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Why Love Is Not Tolerant

I love my wife whether she commits adultery or not, and I would forgive and reconcile with her if that were to ever happen (God forbid), but I would not condone nor endorse her to do it again.

Christ’s death on the cross would cover that sin, but he would also command repentance and I rightly would expect the same. The beauty of the Gospel is not that we get to sin freely, but that we are free to sin no more.

We have so individualized everything in our culture that “what works for me is best for me” has firmly seeped into much of today’s Christian thought. Repentance and dying to self flip that script entirely.

Jesus clearly spent much of his ministry teaching and modeling love.

As mentioned before, he said we must love our God, our neighbors and our enemies. Indeed, John says “God is love” in his first epistle (1 John 4:8).

However, we should also pay attention to how Jesus loved. His interaction with the woman caught in adultery in John 8 is a striking example that comes to mind. After saving her life from those who sought to condemn and marginalize her, he said this:

“Woman, where are they? Has no one condemned you?” She said, “No one, Lord.” And Jesus said, “Neither do I condemn you; go, and from now on sin no more.”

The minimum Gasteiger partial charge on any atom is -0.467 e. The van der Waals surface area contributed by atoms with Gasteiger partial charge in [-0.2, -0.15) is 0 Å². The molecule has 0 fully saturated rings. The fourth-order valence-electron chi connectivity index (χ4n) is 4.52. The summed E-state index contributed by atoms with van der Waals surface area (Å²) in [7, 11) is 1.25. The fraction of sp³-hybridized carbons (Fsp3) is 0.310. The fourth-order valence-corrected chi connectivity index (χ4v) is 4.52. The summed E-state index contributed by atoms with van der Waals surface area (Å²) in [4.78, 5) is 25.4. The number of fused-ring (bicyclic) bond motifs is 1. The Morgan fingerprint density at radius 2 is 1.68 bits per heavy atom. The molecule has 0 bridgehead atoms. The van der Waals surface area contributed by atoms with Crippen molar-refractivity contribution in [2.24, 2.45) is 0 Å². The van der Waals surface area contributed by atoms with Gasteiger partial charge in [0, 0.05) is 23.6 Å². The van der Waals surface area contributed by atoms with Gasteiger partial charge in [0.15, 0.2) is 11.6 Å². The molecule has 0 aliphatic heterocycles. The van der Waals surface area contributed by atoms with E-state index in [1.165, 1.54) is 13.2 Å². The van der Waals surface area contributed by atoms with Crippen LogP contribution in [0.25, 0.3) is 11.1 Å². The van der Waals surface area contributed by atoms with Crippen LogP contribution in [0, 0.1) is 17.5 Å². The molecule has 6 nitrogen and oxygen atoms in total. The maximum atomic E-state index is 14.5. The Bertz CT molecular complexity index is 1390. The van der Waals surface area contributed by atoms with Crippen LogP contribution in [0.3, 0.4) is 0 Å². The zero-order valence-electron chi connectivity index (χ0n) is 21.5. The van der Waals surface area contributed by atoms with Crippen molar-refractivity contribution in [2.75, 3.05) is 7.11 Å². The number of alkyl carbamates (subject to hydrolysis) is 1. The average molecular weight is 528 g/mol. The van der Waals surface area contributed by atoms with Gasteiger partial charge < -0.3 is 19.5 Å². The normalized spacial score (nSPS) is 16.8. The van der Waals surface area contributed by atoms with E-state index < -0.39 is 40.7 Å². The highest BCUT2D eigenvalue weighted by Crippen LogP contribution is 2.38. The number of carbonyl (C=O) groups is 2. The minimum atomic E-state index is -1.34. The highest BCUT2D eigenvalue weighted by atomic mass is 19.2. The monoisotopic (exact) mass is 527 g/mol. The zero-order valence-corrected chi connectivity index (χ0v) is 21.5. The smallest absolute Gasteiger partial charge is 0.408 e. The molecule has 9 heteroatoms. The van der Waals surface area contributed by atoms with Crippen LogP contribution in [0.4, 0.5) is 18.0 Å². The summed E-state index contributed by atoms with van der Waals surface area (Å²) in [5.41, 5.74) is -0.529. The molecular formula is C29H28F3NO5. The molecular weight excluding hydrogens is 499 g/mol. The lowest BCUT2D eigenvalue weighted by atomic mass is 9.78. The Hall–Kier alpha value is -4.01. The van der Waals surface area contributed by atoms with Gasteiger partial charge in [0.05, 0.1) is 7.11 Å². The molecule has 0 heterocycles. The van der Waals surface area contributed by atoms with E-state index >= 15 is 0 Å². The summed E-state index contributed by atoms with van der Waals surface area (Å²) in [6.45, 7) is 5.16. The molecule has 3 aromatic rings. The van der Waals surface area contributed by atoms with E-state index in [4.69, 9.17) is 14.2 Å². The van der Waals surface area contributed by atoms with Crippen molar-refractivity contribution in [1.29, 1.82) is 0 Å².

What a beautiful picture of grace!

He could have easily judged her (as the true Judge) and yet he told her, “I do not condemn you.”

Now, we could stop there, but we can’t. Why? Because Jesus didn’t stop there.

He then says, “Go and sin no more.” See that?

Love is not just the forgiveness of sins, but also the pointing toward something better.

When Christians, exercising real humility and gentleness, tell a homosexual or alcoholic or adulterer or gossip queen that what they are doing is a sin, they are exercising the love of Christ.

It is not loving to leave people in their sin or simply offer hollow acquittal. Jesus pardons sin and points us in the right direction.